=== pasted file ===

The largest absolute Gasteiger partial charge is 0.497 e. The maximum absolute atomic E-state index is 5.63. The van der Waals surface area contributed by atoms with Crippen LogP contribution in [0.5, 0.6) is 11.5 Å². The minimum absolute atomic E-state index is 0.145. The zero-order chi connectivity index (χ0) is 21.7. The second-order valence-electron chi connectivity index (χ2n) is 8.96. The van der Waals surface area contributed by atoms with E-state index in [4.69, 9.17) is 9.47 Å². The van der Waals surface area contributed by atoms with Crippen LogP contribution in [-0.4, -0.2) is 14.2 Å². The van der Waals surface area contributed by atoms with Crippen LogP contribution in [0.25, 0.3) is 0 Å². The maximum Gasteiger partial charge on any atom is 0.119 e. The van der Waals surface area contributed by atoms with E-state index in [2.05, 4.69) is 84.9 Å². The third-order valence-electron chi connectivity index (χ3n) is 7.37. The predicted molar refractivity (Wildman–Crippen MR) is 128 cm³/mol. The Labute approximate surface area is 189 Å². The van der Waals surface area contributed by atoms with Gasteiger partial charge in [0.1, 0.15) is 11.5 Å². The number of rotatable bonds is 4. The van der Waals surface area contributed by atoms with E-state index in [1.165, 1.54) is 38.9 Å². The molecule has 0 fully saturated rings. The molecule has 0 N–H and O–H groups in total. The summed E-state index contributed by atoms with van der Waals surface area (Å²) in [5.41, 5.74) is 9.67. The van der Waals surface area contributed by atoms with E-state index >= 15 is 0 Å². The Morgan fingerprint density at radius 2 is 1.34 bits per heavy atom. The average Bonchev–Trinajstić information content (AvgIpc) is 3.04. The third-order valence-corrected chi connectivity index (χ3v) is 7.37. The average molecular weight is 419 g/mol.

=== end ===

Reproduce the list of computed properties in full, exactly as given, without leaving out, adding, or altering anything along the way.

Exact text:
The largest absolute Gasteiger partial charge is 0.497 e. The maximum absolute atomic E-state index is 5.63. The van der Waals surface area contributed by atoms with Crippen LogP contribution in [0.5, 0.6) is 11.5 Å². The minimum absolute atomic E-state index is 0.145. The zero-order chi connectivity index (χ0) is 21.7. The second-order valence-electron chi connectivity index (χ2n) is 8.96. The van der Waals surface area contributed by atoms with E-state index in [4.69, 9.17) is 9.47 Å². The van der Waals surface area contributed by atoms with Crippen LogP contribution in [-0.4, -0.2) is 14.2 Å². The van der Waals surface area contributed by atoms with Crippen LogP contribution in [0.25, 0.3) is 0 Å². The maximum Gasteiger partial charge on any atom is 0.119 e. The van der Waals surface area contributed by atoms with E-state index in [2.05, 4.69) is 84.9 Å². The third-order valence-electron chi connectivity index (χ3n) is 7.37. The predicted molar refractivity (Wildman–Crippen MR) is 128 cm³/mol. The Labute approximate surface area is 189 Å². The van der Waals surface area contributed by atoms with Gasteiger partial charge in [0.1, 0.15) is 11.5 Å². The number of rotatable bonds is 4. The van der Waals surface area contributed by atoms with E-state index in [1.165, 1.54) is 38.9 Å². The molecule has 0 fully saturated rings. The molecule has 0 N–H and O–H groups in total. The summed E-state index contributed by atoms with van der Waals surface area (Å²) in [5.41, 5.74) is 9.67. The van der Waals surface area contributed by atoms with E-state index >= 15 is 0 Å². The Morgan fingerprint density at radius 2 is 1.34 bits per heavy atom. The average Bonchev–Trinajstić information content (AvgIpc) is 3.04. The third-order valence-corrected chi connectivity index (χ3v) is 7.37. The average molecular weight is 419 g/mol.